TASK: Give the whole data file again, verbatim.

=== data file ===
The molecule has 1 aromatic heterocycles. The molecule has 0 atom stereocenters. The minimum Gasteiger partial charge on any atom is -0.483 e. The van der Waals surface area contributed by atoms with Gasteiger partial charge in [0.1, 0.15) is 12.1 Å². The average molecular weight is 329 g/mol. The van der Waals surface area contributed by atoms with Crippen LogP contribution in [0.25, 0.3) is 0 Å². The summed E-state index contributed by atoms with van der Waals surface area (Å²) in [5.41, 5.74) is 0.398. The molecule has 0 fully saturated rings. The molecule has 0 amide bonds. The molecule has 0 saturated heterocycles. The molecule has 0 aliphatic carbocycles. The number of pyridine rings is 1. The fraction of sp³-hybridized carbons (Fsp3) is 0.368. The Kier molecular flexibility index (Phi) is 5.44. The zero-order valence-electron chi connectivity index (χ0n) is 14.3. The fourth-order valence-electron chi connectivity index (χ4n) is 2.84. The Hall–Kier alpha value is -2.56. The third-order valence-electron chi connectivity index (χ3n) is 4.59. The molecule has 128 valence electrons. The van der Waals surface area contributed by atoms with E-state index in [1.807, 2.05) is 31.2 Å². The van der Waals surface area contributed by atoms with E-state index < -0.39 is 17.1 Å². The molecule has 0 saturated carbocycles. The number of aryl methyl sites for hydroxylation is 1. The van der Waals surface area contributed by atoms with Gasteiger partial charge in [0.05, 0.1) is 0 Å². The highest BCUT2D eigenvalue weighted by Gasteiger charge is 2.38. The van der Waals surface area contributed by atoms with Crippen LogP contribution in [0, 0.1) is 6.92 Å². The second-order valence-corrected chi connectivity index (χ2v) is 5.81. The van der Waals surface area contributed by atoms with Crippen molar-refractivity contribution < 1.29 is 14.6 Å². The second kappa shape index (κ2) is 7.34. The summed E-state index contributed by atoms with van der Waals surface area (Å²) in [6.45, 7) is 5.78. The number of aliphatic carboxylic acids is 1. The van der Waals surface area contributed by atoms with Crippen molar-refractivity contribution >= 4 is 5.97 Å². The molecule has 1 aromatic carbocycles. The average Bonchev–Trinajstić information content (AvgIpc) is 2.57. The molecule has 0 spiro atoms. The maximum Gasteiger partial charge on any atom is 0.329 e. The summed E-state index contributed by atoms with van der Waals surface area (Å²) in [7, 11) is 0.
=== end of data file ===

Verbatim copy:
The molecule has 1 aromatic heterocycles. The molecule has 0 atom stereocenters. The minimum Gasteiger partial charge on any atom is -0.483 e. The van der Waals surface area contributed by atoms with Gasteiger partial charge in [0.1, 0.15) is 12.1 Å². The average molecular weight is 329 g/mol. The van der Waals surface area contributed by atoms with Crippen LogP contribution in [0.25, 0.3) is 0 Å². The summed E-state index contributed by atoms with van der Waals surface area (Å²) in [5.41, 5.74) is 0.398. The molecule has 0 fully saturated rings. The molecule has 0 amide bonds. The molecule has 0 saturated heterocycles. The molecule has 0 aliphatic carbocycles. The number of pyridine rings is 1. The fraction of sp³-hybridized carbons (Fsp3) is 0.368. The Kier molecular flexibility index (Phi) is 5.44. The zero-order valence-electron chi connectivity index (χ0n) is 14.3. The fourth-order valence-electron chi connectivity index (χ4n) is 2.84. The Hall–Kier alpha value is -2.56. The third-order valence-electron chi connectivity index (χ3n) is 4.59. The molecule has 128 valence electrons. The van der Waals surface area contributed by atoms with E-state index in [1.807, 2.05) is 31.2 Å². The van der Waals surface area contributed by atoms with E-state index < -0.39 is 17.1 Å². The molecule has 0 saturated carbocycles. The number of aryl methyl sites for hydroxylation is 1. The van der Waals surface area contributed by atoms with Gasteiger partial charge in [0.05, 0.1) is 0 Å². The highest BCUT2D eigenvalue weighted by Gasteiger charge is 2.38. The van der Waals surface area contributed by atoms with Crippen LogP contribution in [0, 0.1) is 6.92 Å². The second-order valence-corrected chi connectivity index (χ2v) is 5.81. The van der Waals surface area contributed by atoms with Crippen molar-refractivity contribution < 1.29 is 14.6 Å². The second kappa shape index (κ2) is 7.34. The summed E-state index contributed by atoms with van der Waals surface area (Å²) in [6.45, 7) is 5.78. The number of aliphatic carboxylic acids is 1. The van der Waals surface area contributed by atoms with Crippen molar-refractivity contribution >= 4 is 5.97 Å². The molecule has 1 aromatic carbocycles. The average Bonchev–Trinajstić information content (AvgIpc) is 2.57. The molecule has 0 spiro atoms. The maximum Gasteiger partial charge on any atom is 0.329 e. The summed E-state index contributed by atoms with van der Waals surface area (Å²) in [7, 11) is 0.